Valve backpedals on paid mods, removes them from Steam Workshop
Valve Corp.’s experiment with paid mods on Steam Workshop has proven to be a short-lived one, as the company has announced that it has decided to remove the feature after an overwhelmingly negative response from the Steam community.
Less than a week ago, the company announced that content creators would be able to sell mods for games like Skyrim, stirring up a storm of controversy from both gamers and the mod community, many of whom believe that mods should remain free and open. Valve head Gabe Newell held an AMA on Reddit over the weekend addressing user concerns about the system, and now the company has announced that it will be removing the paid option from Steam Workshop.
‘We didn’t understand exactly what we were doing’
“We’ve done this because it’s clear we didn’t understand exactly what we were doing,” Valve’s Alden Kroll wrote in a blog post. “We’ve been shipping many features over the years aimed at allowing community creators to receive a share of the rewards, and in the past, they’ve been received well. It’s obvious now that this case is different.”
According to Kroll, all users who have already paid money for mods through Steam Workshop will receive a full refund, and the option for content creators to list mods for a fee will no longer be available. While Kroll admitted that paid mods had not worked out the way Valve had planned, he explained the studio’s reasoning behind the system.
“To help you understand why we thought this was a good idea, our main goals were to allow mod makers the opportunity to work on their mods full time if they wanted to, and to encourage developers to provide better support to their mod communities,” Kroll wrote. “We thought this would result in better mods for everyone, both free and paid. We wanted more great mods becoming great products, like Dota, Counter-strike, DayZ, and Killing Floor, and we wanted that to happen organically for any mod maker who wanted to take a shot at it.”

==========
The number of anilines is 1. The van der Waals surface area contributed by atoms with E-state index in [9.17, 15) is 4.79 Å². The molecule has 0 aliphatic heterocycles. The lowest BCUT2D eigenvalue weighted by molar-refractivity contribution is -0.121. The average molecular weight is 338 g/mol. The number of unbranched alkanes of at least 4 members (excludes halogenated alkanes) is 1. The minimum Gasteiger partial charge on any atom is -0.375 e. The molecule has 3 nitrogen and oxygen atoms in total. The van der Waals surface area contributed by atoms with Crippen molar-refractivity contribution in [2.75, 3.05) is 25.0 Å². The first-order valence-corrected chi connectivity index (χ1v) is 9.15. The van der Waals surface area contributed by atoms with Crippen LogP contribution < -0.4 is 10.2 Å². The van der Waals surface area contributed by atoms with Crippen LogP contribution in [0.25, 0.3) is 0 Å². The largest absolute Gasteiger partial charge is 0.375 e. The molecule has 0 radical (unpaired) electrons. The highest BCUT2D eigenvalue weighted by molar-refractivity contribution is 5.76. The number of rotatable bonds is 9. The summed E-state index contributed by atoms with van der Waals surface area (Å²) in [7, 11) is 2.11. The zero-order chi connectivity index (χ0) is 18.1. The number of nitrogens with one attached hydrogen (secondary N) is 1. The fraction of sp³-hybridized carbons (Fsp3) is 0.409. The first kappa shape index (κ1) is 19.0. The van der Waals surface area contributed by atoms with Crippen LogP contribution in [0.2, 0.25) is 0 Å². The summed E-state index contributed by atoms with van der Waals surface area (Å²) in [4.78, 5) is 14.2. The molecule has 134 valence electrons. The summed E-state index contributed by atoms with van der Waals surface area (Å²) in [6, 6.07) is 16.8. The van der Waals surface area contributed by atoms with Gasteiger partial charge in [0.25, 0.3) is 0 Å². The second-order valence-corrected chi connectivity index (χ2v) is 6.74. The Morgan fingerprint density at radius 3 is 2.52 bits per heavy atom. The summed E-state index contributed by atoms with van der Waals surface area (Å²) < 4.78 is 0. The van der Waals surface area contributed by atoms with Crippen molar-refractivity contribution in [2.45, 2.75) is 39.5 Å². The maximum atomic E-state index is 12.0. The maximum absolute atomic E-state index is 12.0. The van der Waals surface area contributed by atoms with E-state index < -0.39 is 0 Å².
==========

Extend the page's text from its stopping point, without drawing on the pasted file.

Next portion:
A dump truck of feedback
He added that Valve has a “dump truck of feedback” to go through, and he encourages people to continue offering their thoughts.
Bethesda Softworks, LLC, the developer behind Skyrim, made similar statements about the paid mod system, saying, “Even though we had the best intentions, the feedback has been clear – this is not a feature you want. Your support means everything to us, and we hear you.”
photo credit: New Jersey National Guard via photopin (license)
Since you’re here …
Show your support for our mission with our one-click subscription to our YouTube channel (below). The more subscribers we have, the more YouTube will suggest relevant enterprise and emerging technology content to you. Thanks!
Support our mission: >>>>>> SUBSCRIBE NOW >>>>>> to our YouTube channel.
… We’d also like to tell you about our mission and how you can help us fulfill it. SiliconANGLE Media Inc.’s business model is based on the intrinsic value of the content, not advertising. Unlike many online publications, we don’t have a paywall or run banner advertising, because we want to keep our journalism open, without influence or the need to chase traffic.The journalism, reporting and commentary on SiliconANGLE — along with live, unscripted video from our Silicon Valley studio and globe-trotting video teams at theCUBE — take a lot of hard work, time and money. Keeping the quality high requires the support of sponsors who are aligned with our vision of ad-free journalism content.